Saturday, June 30, 2007

Goodbye to "Good Nights"?

Just got back from dinner a few minutes ago. Went with my lovely soon-to-be-wife to Champps, a sports bar and grill chain. Had a tasty meal and an enjoyable night out. Even able to walk there and back because the weather was so pleasant. All in all, it was a nice little "date" that didn't break the budget.

Now for the "but". At this restaurant, there must be at least 20 people working during dinner time. And I couldn't help but notice that as we walked out we passed at least 5 or 6 employees and not one of them looked at us or said, "Thanks for coming" or "Good night". Indeed, when I had mentioned this fact to my fiance during our walk home, she even noticed that too.

So does this mean I will never go back to this particular restaurant because a handful of people didn't acknowledge us on the way out? No, it's far from being a dealbreaker. But with countless restaurant options within a five-mile radius of my house, it does mean that every little bit of hospitality goes a long way for each establishment. A red carpet and rose petals at my feet is not necessary, but feel free to give me a smile and a salutation! The old adage is true-- it's the little things that count.

Monday, June 25, 2007

Inflatable Rats and Tired Tactics: Time for New Marketing for Unions

Pardon me as I do a brief Jerry Seinfeld impression:

"Have you ever noticed these inflatable rats that union guys put up?"

For the past few weeks, I've driven by a construction site for what appears to be a new bank. Every morning like clockwork I also see one or two sorry looking guys standing out on the sidewalk with signs on their chest, milling around a giant inflatable rat, like the one pictured at right. It's a rather surreal scene.

I can't help but think that there's gotta be a better way to protest the growth of a non-union building, as they're attempting to do.

Here's how I see it:
  • In general, union memberships are down from historical highs in the 1950s when about a third of all workers were in a union. Today it's plunged to around 13 percent, according to this Encarta article.
  • Whether properly deserved or not, unions have a checkered image in today's world. From the Jimmy Hoffa days of mobster ties, to today's impression that union workers are unproductive, unions need all the help they can get if they want to survive.
  • It's 2007 and marketing has become a virtual science on changing people's decisions and behaviors. If you have a positive association with a "brand", you are much more likely to buy that brand over a competitor's brand. Case in point-- would you rather have a Lexus or a Ford Pinto? That's branding power (or lack thereof, as the case may be).
  • The "brand" of unions pretty much bites the big one. Though unions stand up for the rights of their workers, which I think is generally a good thing, there's no way unions will survive if they don't improve their image. It's really that simple.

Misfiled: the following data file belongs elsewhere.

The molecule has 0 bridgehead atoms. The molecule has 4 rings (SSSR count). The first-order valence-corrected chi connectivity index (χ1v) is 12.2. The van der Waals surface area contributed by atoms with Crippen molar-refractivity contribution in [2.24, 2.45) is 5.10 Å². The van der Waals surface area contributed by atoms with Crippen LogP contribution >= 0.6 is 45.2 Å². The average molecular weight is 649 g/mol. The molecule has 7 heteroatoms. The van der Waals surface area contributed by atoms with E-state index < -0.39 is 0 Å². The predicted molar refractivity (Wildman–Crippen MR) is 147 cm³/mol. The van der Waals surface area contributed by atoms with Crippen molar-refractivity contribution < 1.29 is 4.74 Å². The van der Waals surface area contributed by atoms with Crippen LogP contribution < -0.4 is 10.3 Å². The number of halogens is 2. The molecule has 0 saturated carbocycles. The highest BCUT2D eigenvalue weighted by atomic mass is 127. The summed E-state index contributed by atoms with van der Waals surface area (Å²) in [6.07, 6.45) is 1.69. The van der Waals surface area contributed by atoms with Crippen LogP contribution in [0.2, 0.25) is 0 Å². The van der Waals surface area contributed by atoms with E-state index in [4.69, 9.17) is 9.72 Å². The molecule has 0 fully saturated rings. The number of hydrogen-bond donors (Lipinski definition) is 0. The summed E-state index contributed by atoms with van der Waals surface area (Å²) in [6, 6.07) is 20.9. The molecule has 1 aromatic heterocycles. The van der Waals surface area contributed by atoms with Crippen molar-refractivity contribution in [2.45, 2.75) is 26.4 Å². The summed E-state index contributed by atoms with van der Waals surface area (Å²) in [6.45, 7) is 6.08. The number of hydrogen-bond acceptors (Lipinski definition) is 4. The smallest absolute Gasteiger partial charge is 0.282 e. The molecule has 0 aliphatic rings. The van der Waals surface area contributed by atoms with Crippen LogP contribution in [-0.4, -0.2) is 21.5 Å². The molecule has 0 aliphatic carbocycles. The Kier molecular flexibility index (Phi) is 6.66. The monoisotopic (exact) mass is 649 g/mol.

So back to the inflatable rat image. Suppose you're a parent with a 10-year-old child in the car driving past this inflatable rat. Junior asks you why they have that big scary rat by the building. Without getting technical, what are you going to say? Perhaps explain what a union is all about and the cause they're trying to support. But inevitably, that kid is going to connect the huge ugly rat with workers' unions and pretty much be totally disenchanted with the union "brand" because he made the connection between "ugly" and "unions". And for that matter-- so will many adults! This article from FastCompanymagazine claims otherwise, citing a union leader as saying that businesses go bonkers when they see that inflatable rat outside their store, but my hunch is that that's just a temporary frustration, rather than any kind of a long-term effect that might incite change.

Ok, so in sum, the point I'm trying to make here is that image is everything, and the image of unions is that of strong arming, inflatable rats, and smoke-breaks, which is not going to help recruit new members any time soon in my humble opinion. Granted, I'm not suggesting that stringing up inflatable butterflies and flying kites in front of non-union businesses will do the job of changing people's minds, but in my opinion a cleaner, friendlier, smarter image will be needed if they want to prove to the public that they're still a viable option in today's world.

"What's the deal with these inflatable rats?"

Tuesday, June 19, 2007

What Happens to E-mails Sent to General Inboxes?

I'm an e-mail guy. Sometimes at work I'll want to contact a company about something that's on my mind (a question, a compliment, a criticism, etc.), but I don't want to call on my company's dime (not to mention sit on hold for 20 minutes) so I'll shoot a quick 1-minute e-mail, generally to the address listed on the token "Contact Us" page. It's convenient for me and should be convenient for the company I'm trying to reach. The theory being that we can both communicate whenever time allows.

In theory that works well... in reality, I'd say I get responses on less than 50% of the e-mails I send. And most of the responses I do get come several days later, which, in modern times, is like an eternity. In other words, that's downright shameful. Terrible way to do business.

So what happens to the e-mails I send to these general inboxes? Are they totally ignored? Are they not getting through the system? Does a magical leprechaun snatch them and hide them in his pot of e-gold? Do they get tumbled through a dryer and never come out, like a sock? What's the deal?